Recently, we covered internet security: tools to protect your internet privacy. No amount of best practices will help if you do not start with the right tools. You cannot have safe browsing practices if your browser is inherently unsafe.
The most important tool is your internet connection itself. Whether you are using a residential provider like Optimum internet, or something geared toward mid-sized businesses, your first priority is to have fast and reliable service that you can lock down and limit access to only the people you authorize. Most of the really bad exploits begin with the compromising of the connection. Secure that correctly and you have won half the battle.
Still, you really do need both great tools and best practices. After all, even the best locks are easily neutralized if you open the door to strangers. All a criminal needs do to breach your home security is knock. If you open the door even a crack to anyone who knocks, don’t even bother with the alarm system. Your own worst practices have defeated it. Here are some of those best practices that will keep you safer, especially when they are coupled with the right tools:
Develop a Written Policy
Whether at home or at work, if you want people to behave a certain way, you need to have a clear policy about those behaviors. Don’t just assume your teens know internet best practices. They don’t. Write it down and enforce the safety practices you’ve deemed appropriate.
It is not just the home that is missing these best practices. Many companies are missing basic network security policies. Recent studies put the number at roughly 40%. That is a lot of companies without an adequate network security policy.
This article cannot contain all of the best practices you will need to keep your family or company safe on the internet. But if you can just develop a coherent policy with two or three items, you will be well ahead of the game.
Recognize Phishing Attacks
The digital equivalent of knocking on your front door to get you to unlock it is phishing. That is when someone sends you an email and asks you to give them your passwords. Of course, they don’t tell the truth about who they are. They dress up like the UPS man, or an Apple tech, or a bank representative.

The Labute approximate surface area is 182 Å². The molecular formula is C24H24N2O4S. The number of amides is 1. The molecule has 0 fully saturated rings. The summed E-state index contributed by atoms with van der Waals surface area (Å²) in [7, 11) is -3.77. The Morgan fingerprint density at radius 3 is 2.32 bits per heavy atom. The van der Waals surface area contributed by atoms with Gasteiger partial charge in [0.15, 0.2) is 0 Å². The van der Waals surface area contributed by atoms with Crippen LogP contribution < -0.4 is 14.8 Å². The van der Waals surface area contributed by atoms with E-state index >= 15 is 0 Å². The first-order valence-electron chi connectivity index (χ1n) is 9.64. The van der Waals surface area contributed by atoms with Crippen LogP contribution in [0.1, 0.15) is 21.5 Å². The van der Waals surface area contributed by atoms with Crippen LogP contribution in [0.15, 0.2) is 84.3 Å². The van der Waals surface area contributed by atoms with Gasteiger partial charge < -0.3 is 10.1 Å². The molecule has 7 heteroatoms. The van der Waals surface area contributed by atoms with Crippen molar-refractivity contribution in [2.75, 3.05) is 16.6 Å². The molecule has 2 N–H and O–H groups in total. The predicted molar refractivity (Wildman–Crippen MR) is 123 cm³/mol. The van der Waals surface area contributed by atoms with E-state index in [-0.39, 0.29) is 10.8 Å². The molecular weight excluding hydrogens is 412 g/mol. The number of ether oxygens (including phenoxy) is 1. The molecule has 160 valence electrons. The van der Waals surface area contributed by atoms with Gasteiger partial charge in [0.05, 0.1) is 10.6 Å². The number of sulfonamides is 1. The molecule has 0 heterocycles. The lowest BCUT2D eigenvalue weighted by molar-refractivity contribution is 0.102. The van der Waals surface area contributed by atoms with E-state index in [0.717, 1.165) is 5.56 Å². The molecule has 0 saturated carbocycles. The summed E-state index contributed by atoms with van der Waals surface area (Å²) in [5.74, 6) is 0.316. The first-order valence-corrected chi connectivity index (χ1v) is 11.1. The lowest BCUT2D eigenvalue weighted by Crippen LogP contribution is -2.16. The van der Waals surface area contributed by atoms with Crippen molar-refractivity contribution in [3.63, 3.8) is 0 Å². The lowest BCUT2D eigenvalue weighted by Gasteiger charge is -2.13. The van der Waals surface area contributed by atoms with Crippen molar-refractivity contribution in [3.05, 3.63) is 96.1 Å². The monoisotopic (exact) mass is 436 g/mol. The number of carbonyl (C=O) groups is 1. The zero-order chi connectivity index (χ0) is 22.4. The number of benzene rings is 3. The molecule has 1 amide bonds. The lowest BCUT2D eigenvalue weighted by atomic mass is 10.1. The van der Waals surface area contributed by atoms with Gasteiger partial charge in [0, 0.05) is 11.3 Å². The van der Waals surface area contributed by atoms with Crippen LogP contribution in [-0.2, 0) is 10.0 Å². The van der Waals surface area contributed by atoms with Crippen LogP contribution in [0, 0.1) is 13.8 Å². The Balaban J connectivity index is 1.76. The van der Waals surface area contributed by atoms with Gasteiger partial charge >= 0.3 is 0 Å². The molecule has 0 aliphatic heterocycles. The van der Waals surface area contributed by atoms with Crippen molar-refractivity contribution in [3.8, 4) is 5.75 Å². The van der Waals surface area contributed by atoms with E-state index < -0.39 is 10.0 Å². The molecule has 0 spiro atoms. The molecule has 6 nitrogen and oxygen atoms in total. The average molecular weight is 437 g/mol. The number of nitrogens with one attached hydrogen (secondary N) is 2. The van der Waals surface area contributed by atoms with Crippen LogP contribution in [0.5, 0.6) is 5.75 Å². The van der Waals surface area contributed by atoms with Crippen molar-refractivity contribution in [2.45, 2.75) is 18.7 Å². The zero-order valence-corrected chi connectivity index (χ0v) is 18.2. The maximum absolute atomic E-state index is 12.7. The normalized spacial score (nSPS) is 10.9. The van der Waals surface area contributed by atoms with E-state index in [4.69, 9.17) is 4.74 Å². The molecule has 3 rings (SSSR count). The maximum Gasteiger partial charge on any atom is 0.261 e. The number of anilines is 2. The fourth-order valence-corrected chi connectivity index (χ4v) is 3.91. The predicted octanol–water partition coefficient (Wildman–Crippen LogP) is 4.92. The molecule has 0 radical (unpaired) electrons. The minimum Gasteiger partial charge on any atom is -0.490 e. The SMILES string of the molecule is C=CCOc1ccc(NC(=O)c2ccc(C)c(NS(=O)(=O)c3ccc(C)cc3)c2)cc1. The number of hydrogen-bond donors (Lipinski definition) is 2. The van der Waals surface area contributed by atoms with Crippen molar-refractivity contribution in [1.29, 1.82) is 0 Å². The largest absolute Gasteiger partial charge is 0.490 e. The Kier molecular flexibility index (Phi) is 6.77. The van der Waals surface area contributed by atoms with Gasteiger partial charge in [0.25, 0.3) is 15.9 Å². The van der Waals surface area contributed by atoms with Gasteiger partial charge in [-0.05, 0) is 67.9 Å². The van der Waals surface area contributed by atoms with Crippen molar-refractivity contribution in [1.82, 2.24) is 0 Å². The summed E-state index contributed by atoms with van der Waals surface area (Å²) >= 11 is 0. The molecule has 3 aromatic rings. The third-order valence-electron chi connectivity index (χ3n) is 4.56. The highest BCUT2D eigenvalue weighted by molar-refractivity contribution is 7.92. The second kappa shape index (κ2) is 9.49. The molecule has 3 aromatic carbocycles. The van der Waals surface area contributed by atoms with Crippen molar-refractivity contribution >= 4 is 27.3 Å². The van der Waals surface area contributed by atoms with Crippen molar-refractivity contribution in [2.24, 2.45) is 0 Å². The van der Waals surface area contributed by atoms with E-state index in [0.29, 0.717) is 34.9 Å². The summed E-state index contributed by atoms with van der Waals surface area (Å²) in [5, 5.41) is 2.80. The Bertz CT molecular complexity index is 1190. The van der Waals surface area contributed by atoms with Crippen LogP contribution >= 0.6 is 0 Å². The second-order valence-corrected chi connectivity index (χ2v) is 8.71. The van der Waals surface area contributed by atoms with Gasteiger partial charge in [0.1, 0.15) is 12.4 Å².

They also do not come right out and ask for your passwords. They concoct a scenario where you have to input your password to provide access to some sensitive data. And they helpfully supply the link. The scam makes it look like Apple is sending you a notice saying something is wrong with your iTunes account and it will be suspended until you provide some critical input. You follow a link from the email to something that looks like an official site. Then, you give them everything they need.
Defeat this easily by never following a link in an email, especially one that leads to inputting critical data like a password. Even if you’re pretty sure it’s legit, you should ignore the email. Go to the site directly from the browser. When you do, you will discover that the email was a scam no matter how official it looked at the time.
Again, don’t bother trying to figure out if the email is legit. It doesn’t matter. Never follow links from email. Enter the site in question from your browser or an app. Call the company if you are still not sure. This will eliminate almost every phishing scam no matter how cleverly crafted it is.
Stop Downloading Apps from Download Sites
The best free app download sites are still loaded with apps full of spyware and viruses. Only get apps directly from known developers or from the official App Store for your device. Break this rule at your peril.
Pair your best security tools with these best practices: Develop a written policy. Learn to recognize and avoid phishing. And for goodness sake, stop downloading apps from places other than a trusted developer or the device App Store.